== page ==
Genre: First-Person, ShooterPlatform: PC, Xbox 360 (Reviewed)Release Date: 11/15/2013Publisher: Nordic GamesDeveloper: The Farm 51
A unique character can usually save an otherwise average game we’ve played time and time again by balancing out the game’s appeal. Unfortunately for developer The Farm 51 (also is responsible for Painkiller: Hell and Damnation), they didn’t get that memo in time for Deadfall Adventures, their latest attempt at an FPS.
In Deadfall Adventures, you’ll take on the role of Allan Quartermain, a run-of-the-mill, mildly annoyed man presented with an opportunity to become an adventurer, hunting for treasures around the world. His story begins in Egypt, where he and two other explorers are on the hunt for a treasure– they get the specific item they want, and he gets to keep everything else. But instead of taking the opportunity to create an original version of Egypt for video games, Farm 51 took the easy way out and used every cliché from every big budget Hollywood film set in Egypt. You’ll find mummies roaming beneath the pyramids of Egypt (a la The Mummy), the 1999 film, and you’ll find ancient booby traps (like in Raiders of the Lost Ark) that you’ll have to navigate in the correct manner in order to survive.
Oddly enough, there’s a moment during the Egypt segment of the game in which you’re shown a wooden plank over a pit of alligators, and you think that will somehow come into play, but unfortunately the game puts you on autopilot, as Quartermain crosses the plank on his own. The worst part about the entire scenario is that the plank breaks in half just after crossing the pit. Not only does the whole thing feel a cliché, but the plank would have more likely broken in the middle of the plank when the duo were actually on the plank. Later on in the game, there’s another action sequence that puts you on auto-pilot as you glide down a zip line to safety, instead of allowing you to actually control your character—you know, because who wants to actually control their character during a video game? You’ll also venture into the forgotten Mayan ruins and the Arctic.
You’re given all of the tools The Farm 51 thought you’d need to be a proper adventurer, such as a compass, treasure maps, notebook and flashlight. However, you’ll only find yourself using the flashlight. Because the game basically corridors you into the direction you’ll need, and places treasure in the only other direction you can venture, you won’t ever need the compass or treasure map. And, the notebook is used to attempt to explain the puzzles, and thankfully most of the puzzles are easy enough to solve, because you can hardly make out what is in the notebook, nevermind making any sense of it.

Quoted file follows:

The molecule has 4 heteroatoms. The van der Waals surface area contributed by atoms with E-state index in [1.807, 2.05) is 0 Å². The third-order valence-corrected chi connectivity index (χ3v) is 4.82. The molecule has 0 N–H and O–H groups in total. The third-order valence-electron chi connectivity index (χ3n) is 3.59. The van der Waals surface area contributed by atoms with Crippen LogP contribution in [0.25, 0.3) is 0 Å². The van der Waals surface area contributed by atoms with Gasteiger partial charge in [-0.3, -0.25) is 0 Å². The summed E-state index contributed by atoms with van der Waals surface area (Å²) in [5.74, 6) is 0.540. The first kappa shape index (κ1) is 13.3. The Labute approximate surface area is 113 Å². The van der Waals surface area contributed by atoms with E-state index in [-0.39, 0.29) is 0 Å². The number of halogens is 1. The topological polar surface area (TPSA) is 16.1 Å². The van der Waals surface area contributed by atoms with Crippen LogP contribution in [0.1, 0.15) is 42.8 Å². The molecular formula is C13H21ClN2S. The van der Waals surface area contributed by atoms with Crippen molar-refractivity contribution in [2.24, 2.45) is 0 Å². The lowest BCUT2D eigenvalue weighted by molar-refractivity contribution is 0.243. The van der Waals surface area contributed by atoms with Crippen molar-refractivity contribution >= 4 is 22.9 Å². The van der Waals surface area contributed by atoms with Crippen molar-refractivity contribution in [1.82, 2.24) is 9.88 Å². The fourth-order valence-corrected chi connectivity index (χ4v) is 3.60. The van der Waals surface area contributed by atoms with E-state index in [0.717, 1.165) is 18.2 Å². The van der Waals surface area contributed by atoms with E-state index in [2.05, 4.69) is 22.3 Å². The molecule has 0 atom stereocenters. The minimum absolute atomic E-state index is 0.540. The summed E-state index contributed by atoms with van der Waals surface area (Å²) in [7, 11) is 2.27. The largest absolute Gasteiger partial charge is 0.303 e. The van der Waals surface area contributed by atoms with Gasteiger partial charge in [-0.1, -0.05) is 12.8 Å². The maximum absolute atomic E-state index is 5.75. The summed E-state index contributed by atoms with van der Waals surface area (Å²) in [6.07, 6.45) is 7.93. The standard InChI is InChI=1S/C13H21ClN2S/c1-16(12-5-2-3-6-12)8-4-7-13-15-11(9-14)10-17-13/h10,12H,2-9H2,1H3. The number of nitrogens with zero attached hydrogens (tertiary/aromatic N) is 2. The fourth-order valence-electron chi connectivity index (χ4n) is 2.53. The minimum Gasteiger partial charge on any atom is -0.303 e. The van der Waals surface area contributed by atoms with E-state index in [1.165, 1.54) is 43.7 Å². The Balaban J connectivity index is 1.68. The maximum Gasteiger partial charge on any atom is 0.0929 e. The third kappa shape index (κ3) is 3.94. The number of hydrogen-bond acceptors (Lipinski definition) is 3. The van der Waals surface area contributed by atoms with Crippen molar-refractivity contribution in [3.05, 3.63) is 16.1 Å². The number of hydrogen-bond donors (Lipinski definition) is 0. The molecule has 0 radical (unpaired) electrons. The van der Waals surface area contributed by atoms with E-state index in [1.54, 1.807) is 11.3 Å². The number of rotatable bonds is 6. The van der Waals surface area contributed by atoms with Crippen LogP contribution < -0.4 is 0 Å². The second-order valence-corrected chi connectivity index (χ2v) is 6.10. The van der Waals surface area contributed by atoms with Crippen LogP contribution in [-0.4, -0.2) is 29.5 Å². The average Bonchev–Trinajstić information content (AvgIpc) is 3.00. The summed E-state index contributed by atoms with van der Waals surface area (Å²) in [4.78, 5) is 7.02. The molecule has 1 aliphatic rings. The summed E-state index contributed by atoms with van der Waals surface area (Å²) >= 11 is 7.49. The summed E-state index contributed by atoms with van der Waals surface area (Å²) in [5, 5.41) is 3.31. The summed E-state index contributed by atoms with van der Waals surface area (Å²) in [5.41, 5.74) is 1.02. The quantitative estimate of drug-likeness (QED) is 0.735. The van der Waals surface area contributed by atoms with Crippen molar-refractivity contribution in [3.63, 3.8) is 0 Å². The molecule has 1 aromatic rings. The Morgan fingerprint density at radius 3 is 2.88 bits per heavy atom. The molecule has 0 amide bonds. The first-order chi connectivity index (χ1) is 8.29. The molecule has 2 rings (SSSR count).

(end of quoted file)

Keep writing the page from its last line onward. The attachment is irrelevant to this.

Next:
The campaign isn’t the only mode, though, as there is also multiplayer team deathmatch and survival. Survival is like any other horde mode/survival mode you’ve ever played, as you attempt to survive wave after wave of mummies. It’s not very amusing. Unfortunately, I was unable to play multiplayer before this review went up, but I’m going to branch out on a limb here and assume it is as poorly put together as the rest of Deadfall Adventures.
Minor quirks aside, there’s still many issues with Deadfall Adventures. The game lacks polish, and suffers from severe framerate issues on the Xbox 360. Graphics are not up to par, and the game looks like a launch title for the Xbox 360 at its best. While the variation in environments is appreciated, the presentation of them is not. The game is littered with bland textures, colors that seem to blend together, and it lacks polish. Character animations feel like they’re right out of a WWE video game, and the characters themselves aren’t unique, and say cringe-worthy things like “heart-doohicky” and “the man upstairs.” Yikes.
Another major issue with Deadfall Adventures is that the hit detection is extremely hit or miss. It seemed as though it wasn’t a problem earlier on in the game, but as you progressed and entered into new gun battles, the issue was more noticeable. Couple the issue with the fact that the controls are absolutely horrible for an FPS, and you’ve got yourself one frustrating first person experience. Also, there are many objects in the game that are low enough that Quartermain should be able to jump up onto, but can’t. This type of limitation may have still been okay in the late 90s, but it certainly won’t fly in 2013.
Deadfall Adventures is hackneyed to its core, and has bargain bin written all over it–even that may be giving it a little more credit than it deserves. If I were to compare Deadfall Adventures to any one of the Indiana Jones films which it attempts to resemble, it’d have to be The Kingdom of the Crystal Skull. I’ll be sure to welcome Deadfall Adventures to our Official Facepalm Games List of 2013 in a couple days, but for now, I recommend spending your cash elsewhere.
Story – 5/10Gameplay – 3/10Graphics – 5/10Soundtrack – 5/10Replayability – 1/10